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Prime Minister's Courtyard, Parliament House, 25 June 1999: transcript of press conference [GST Bill; Democrats' leadership spill; Constitutional preamble; Oakdale miners; business tax; John Ralph Report]



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PRIME MINISTER

 

25 June 1999

 

TRANSCRIPT OF THE PRIME MINISTER

THE HON JOHN HOWARD MP

PRESS CONFERENCE

PRIME MINISTER’S COURTYARD, PARLIAMENT HOUSE

 

Subjects: GST Bill, Democrats’ leadership spill, Constitutional preamble, Oakdale miners, business tax, John Ralph Report,

 

E&OE

 

Well, ladies and gentlemen, I’ve called this news conference to say how very pleased I am that the committee stage of the debate in the Senate relating to the main GST bill has now been completed. And I’m delighted to note that all of the Government amendments supported by the Australian Democrats have been accepted by the Senate, amendments moved by the Labor Party and the Greens have been rejected. This is a major step towards a new taxation system for Australia.

 

I thank the Australian Democrats and most particularly their Leader, Senator Lees, for their support, for her leadership in relation to that support. I also very warmly thank my Senate colleagues, and I’ll have an opportunity of doing so again next week, for their stewardship of what has turned out to be a marathon debate. It’s worth noting that when you add in the Senate Committee hearings, this issue has been under almost continuous debate and discussion now for a period of six or seven months.

 

But the important thing is that today we are a giant step closer to realising the goal the Government has set itself now for almost two years, and that is to achieve a modern, reformed, revitalised taxation system, fairer, more efficient and providing much more incentive for the Australian community. And I look forward to the further votes in the Senate on Monday. And if they go, as we hope they will, the return of that legislation to the House of Representatives on Monday evening for final acceptance by the Parliament of the plan I announced to the people in September of 1998, which will give this nation in the next century a new taxation system.

 

QUESTION:

 

[Inaudible]

 

PRIME MINISTER:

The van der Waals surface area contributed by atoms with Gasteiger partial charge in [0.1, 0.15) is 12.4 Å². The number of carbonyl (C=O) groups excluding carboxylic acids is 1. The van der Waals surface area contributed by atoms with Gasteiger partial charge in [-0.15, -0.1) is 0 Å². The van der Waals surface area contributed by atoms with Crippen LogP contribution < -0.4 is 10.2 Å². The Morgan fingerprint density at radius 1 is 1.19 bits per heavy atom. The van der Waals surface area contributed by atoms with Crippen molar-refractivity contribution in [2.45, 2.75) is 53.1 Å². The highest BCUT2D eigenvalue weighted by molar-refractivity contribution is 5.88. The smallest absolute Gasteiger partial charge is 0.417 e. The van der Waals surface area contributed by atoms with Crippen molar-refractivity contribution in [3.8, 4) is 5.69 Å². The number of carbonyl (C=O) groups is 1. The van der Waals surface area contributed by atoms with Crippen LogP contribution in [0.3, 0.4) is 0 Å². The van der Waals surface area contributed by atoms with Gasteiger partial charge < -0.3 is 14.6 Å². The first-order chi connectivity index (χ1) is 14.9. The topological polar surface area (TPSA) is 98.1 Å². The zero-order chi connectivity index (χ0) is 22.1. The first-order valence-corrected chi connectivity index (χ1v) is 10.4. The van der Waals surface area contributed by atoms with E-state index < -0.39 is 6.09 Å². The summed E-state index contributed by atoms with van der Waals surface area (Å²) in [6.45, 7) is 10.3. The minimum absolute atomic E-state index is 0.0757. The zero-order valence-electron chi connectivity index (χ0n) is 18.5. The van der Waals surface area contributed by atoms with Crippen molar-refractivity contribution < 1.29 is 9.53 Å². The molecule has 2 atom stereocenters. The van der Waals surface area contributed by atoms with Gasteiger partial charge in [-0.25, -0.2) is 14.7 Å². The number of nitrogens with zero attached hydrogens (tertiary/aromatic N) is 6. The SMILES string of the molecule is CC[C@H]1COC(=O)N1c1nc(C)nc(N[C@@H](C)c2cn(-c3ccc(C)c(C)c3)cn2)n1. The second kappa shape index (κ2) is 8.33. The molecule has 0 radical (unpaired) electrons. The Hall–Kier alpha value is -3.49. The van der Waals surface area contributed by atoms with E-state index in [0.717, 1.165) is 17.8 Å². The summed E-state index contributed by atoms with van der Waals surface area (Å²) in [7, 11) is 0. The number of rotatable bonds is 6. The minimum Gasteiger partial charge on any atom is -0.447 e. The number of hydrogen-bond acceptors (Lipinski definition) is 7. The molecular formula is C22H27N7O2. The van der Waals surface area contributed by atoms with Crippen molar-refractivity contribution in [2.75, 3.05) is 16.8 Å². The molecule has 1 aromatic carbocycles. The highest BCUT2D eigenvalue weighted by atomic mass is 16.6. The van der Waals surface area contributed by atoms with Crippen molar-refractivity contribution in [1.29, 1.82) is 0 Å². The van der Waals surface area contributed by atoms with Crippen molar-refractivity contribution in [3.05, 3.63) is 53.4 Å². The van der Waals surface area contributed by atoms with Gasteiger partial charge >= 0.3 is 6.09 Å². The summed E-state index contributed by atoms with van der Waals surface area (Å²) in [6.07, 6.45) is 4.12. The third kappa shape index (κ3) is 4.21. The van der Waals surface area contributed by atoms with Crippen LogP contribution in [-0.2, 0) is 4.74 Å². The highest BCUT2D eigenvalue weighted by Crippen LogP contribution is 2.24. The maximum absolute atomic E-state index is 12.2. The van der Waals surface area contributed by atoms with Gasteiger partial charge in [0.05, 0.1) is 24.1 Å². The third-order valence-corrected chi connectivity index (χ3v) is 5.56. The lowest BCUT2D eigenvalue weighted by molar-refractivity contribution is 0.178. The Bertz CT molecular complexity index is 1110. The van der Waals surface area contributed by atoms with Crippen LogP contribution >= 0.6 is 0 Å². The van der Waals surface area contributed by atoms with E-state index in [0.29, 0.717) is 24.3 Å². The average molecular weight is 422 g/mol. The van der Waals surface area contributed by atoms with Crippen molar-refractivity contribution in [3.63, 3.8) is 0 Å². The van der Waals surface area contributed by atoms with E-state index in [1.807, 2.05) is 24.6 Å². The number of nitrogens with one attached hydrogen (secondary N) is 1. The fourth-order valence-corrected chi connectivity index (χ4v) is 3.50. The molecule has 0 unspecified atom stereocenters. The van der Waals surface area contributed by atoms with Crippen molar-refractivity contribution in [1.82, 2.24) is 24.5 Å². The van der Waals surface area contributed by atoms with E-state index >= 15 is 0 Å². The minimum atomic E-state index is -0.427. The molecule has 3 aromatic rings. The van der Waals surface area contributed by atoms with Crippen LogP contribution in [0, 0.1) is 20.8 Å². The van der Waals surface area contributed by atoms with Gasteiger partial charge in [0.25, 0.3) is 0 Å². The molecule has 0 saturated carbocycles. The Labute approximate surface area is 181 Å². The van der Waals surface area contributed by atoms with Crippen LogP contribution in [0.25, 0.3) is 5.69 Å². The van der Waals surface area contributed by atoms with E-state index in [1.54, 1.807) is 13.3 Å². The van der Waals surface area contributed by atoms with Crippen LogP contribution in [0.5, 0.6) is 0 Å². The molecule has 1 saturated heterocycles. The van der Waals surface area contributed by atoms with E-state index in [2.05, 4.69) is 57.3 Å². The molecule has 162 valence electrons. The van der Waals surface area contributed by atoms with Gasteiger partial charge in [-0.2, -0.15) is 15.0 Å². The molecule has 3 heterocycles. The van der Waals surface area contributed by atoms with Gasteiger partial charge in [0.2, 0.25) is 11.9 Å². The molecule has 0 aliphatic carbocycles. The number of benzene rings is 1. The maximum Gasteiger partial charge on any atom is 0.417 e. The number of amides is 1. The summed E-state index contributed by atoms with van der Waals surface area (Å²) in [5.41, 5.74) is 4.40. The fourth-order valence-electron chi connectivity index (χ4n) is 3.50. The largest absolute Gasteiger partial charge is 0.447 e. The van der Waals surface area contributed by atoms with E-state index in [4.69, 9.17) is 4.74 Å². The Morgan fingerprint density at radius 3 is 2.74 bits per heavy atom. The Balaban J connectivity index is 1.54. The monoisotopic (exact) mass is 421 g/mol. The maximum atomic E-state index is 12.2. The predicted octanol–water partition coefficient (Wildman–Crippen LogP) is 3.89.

I beg your pardon.

 

QUESTION:

 

Will the next hurdle be the implementation of the GST?

 

QUESTION:

 

Well, we of course will implement it efficiently and fairly. I don’t see that as a hurdle. We will provide resources so that the Australian public can be fully informed about the implementation, about how it will operate. I remain very much of the view that once the legislation is through and the community knows the matter has been resolved that the community will go on to the next issue. I don’t think we’re going to have a third campaign fought on a GST. I know some people around this building have a fond hope that there will be a third GST election campaign. They don’t understand politics or political history. What will happen is when the GST comes into operation the public will see the benefits of the taxation cuts. Traders and small business people will have been fully informed and advised and helped and assisted in relation to implementation and handling any detail of the new taxation system. And as has occurred in other countries where there has been a sensible introduction, in other words you have got rid of an existing old-fashioned indirect tax and introduced personal income tax cuts at the same as you bring in the goods and services tax, where that has happened, as in New Zealand, things have gone very smoothly.

 

QUESTION:

 

Given that this is a plan that you didn’t put up in the first place…

 

PRIME MINISTER:

 

Well, it’s 85 per cent of it, Dennis.

 

QUESTION:

 

Is there any chance of trying to move and get the next 15%?

 

PRIME MINISTER:

 

This is it.

 

QUESTION:

 

Mr Howard, how important is Meg Lees continued leadership of the Democrats to a continuation of your new productive relationship with that party?

 

PRIME MINISTER:

 

Well, Michelle, I don’t presume and I’ve been around here long enough not to even dream of presuming to give another political party advice about its leadership. That’s not the sort of advice that’s ever welcome. And I can only report that I have found her an honourable, straightforward, decent person with whom to deal. She has expressed great confidence about her position. I certainly believe that she’s given credibility and status and clout to the Australian Democrats in a way that no other leader that party’s had for quite a while has been able to do. And she’s certainly been infinitely more successful in achieving wins for the Australian Democrats and for their values and beliefs than her predecessor. As to what happens, that is entirely a matter for the Australian Democrats and it’s not for me to give any advice. I note, however, her expressions of confidence and she certainly has a proven track record of delivering what she says she can deliver.

 

QUESTION:

 

Is it not destabilising for your Government when the people that you have to rely on to get your legislation through the Senate have got a leadership that is in crisis?

 

PRIME MINISTER:

 

You didn’t seriously ask that question, Paul, did you? Of course it’s not. Destabilising for our government? Oh yes! I mean, we are on the verge of an historic reform of the Australian taxation system and you’re talking about a destabilised government.

 

QUESTION:

 

Does it cause you difficulties having…

 

PRIME MINISTER: